When is nearly 70 percent support from a key voting bloc not good enough? When you’re a Virginia Democrat running statewide without President Obama atop the ballot.
As he seeks to reclaim the governorship for his party, businessman Terry McAuliffe isn’t drawing the same level of African American backing other Democrats have recently enjoyed, a new Washington Post poll shows.
McAuliffe is supported by 69 percent of black voters, compared with 10 percent for Attorney General Ken Cuccinelli II (R). And 20 percent of black voters say they have no opinion or would vote for neither candidate. By contrast, Obama received 93 percent of black votes in Virginia last year, helping to compensate for the loss of the white vote to Mitt Romney (R) by 24 points.
Obama also won majorities of women, young voters and Northern Virginia residents, all of whom are showing less enthusiasm for McAuliffe, according to the poll. But no group supported Obama — and other Democrats — as overwhelmingly as African Americans.
State Sen. R. Creigh Deeds (D-Bath) received 90 percent of the black vote in his 2009 gubernatorial race, even as he lost to Robert F. McDonnell (R) by a wide margin.
The off-year electorate in Virginia is different from presidential election years, and the last nine Virginia gubernatorial races have been won by the party that did not hold the White House. As Democrats look to buck the trend, they must figure out how to convince their base to again show up at the polls in droves. That means erasing an apparent enthusiasm gap.
In a Washington Post poll in September, white and nonwhite voters were about equally likely to say they were certain to cast a ballot in the November election — 86 percent of nonwhites and 90 percent of whites. But now, 72 percent of whites are certain they’ll vote, compared with 56 percent of nonwhites.
Michael McDonald, an associate professor of government and politics at George Mason University and an expert on voting patterns, said that black turnout fell more sharply than did white turnout in elections after 2008, and that’s likely to happen again.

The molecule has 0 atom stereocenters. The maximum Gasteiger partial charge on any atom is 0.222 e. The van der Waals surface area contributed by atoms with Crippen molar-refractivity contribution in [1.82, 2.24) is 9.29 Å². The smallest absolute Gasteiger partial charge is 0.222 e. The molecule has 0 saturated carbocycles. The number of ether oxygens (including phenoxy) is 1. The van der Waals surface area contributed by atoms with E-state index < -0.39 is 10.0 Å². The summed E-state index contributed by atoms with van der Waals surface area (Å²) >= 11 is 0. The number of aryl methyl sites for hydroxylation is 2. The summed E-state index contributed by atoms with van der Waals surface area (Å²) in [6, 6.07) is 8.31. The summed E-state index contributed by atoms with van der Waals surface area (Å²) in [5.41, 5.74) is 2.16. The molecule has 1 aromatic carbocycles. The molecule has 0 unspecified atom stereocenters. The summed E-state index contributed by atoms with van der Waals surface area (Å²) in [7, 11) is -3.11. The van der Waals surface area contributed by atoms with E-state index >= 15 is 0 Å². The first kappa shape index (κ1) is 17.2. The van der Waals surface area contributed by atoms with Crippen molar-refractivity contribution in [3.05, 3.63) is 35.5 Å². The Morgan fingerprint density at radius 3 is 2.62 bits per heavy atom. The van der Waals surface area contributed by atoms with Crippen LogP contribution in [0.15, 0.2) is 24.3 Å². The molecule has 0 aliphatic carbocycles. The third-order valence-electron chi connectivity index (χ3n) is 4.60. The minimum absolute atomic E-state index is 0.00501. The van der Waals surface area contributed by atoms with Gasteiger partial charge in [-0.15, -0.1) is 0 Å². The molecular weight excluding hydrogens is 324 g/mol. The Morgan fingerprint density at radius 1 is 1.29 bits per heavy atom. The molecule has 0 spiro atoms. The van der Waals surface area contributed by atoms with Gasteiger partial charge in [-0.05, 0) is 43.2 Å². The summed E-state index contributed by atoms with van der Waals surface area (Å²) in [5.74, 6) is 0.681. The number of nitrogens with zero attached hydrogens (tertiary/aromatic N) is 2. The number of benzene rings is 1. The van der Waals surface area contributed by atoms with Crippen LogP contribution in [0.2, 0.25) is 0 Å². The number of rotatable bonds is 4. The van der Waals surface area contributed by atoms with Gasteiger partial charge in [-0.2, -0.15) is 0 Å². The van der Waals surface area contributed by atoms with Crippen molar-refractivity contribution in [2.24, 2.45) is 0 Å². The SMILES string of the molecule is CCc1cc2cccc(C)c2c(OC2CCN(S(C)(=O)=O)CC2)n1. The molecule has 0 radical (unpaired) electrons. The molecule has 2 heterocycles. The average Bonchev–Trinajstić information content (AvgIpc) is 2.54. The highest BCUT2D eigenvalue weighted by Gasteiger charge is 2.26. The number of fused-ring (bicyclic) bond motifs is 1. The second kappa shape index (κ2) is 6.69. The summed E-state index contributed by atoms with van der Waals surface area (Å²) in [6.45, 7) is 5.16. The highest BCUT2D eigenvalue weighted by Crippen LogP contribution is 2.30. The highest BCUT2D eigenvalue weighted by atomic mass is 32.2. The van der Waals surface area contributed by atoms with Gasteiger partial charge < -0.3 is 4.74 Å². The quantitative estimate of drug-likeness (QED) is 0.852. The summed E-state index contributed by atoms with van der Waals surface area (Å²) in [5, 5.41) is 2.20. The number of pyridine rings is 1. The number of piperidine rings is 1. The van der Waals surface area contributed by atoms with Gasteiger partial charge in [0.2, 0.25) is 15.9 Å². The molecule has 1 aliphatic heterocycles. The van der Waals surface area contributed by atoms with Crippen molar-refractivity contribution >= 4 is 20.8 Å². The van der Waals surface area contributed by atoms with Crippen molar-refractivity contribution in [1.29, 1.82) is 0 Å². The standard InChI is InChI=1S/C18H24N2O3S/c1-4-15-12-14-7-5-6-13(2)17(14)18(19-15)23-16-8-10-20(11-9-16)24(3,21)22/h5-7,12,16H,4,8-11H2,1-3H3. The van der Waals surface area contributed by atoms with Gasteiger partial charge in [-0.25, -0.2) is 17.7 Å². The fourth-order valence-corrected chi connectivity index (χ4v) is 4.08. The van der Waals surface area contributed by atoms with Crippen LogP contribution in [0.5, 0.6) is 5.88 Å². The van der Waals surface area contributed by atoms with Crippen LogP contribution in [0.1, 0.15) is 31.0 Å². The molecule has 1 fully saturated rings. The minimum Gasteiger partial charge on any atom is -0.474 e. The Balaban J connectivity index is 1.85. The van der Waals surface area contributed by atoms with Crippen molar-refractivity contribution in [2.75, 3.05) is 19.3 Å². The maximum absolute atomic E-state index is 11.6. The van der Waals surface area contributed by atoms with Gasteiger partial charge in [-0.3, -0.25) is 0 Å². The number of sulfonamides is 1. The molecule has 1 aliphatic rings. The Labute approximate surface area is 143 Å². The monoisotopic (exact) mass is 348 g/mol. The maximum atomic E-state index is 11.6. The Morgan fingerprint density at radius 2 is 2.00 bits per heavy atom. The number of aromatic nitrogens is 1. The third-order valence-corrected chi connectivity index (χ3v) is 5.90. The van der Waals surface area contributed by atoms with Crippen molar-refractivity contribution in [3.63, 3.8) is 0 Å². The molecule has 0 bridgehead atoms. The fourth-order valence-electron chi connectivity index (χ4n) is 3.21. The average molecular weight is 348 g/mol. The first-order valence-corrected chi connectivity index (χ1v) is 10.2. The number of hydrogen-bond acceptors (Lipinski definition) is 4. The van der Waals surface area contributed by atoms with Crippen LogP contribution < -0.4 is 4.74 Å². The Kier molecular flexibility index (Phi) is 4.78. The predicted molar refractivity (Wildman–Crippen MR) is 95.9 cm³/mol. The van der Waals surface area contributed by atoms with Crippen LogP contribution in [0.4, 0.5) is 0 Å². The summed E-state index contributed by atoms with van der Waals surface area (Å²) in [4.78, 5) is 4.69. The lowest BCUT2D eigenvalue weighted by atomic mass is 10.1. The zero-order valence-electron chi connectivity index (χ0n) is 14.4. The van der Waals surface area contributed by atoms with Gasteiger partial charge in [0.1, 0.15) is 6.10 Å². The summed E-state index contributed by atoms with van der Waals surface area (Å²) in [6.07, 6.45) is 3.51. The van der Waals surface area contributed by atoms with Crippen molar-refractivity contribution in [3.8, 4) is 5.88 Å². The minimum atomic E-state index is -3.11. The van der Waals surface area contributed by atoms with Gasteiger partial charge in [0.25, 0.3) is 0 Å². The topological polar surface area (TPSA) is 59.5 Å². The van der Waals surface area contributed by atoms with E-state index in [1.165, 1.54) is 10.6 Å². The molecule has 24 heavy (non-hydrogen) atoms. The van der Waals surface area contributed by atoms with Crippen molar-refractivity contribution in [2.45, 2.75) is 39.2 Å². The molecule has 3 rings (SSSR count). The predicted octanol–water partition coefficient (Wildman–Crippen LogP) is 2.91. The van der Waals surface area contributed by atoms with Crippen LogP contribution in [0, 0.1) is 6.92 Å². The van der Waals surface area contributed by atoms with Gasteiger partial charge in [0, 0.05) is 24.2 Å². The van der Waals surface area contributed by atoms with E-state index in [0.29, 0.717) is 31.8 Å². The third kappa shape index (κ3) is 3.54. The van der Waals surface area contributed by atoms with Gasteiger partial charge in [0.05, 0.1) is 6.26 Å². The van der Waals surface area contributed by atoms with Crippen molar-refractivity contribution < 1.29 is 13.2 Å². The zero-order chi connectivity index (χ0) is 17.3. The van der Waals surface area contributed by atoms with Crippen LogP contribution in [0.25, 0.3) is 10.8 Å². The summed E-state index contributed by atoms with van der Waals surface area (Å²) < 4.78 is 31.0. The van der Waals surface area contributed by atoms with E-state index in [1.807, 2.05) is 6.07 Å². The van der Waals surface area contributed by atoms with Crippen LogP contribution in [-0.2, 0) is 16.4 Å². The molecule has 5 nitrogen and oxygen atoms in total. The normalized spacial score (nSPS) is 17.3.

“We should not expect the 2012 electorate to be replicated in 2013,” McDonald said. “You can never say never, but the expectation should be that we would see a larger drop-off in turnout among African Americans.”
McAuliffe might be suffering from a familiarity problem. Only 29 percent of black voters said they knew a lot or a fair amount about McAuliffe and his qualifications to be governor, while 37 percent said the same of Cuccinelli.
Jared Armand Keys, a defense contractor who lives in Chesapeake, is an independent who voted for Obama last year. But he said he is “neutral” on McAuliffe and is unsure how he’ll vote this fall.
“I just want to find out a little more about their platforms,” said Keys, 46. “I’m just beginning to delve into it right now.”
Jordan Winston, 69, of Afton, said he votes regularly — even in off-year elections — and typically casts his ballot for Democrats but that he will vote Republican “if the Democrats ain’t got nobody running.” Like Keys, he backed Obama last year, but his gubernatorial vote is up for grabs.
“I haven’t made that decision yet,” Winston said. “I haven’t heard much about either one of them. I just ain’t been keeping up with it. I don’t know who’s running, what they’re saying.”
Even some African Americans backing McAuliffe aren’t necessarily enthusiastic about it.
“I’m choosing the best of the worst,” said Jeanneatha Nixon, 66, a restaurant manager from Suffolk. She doesn’t think much of politicians, generally viewing them as selfish — except for Obama.
“I see him differently,” Nixon said.
Jon Cohen, director of polling for Capital Insight, the independent polling group of Washington Post Media, and Capital Insight pollsters Scott Clement and Peyton M. Craighill contributed to this report.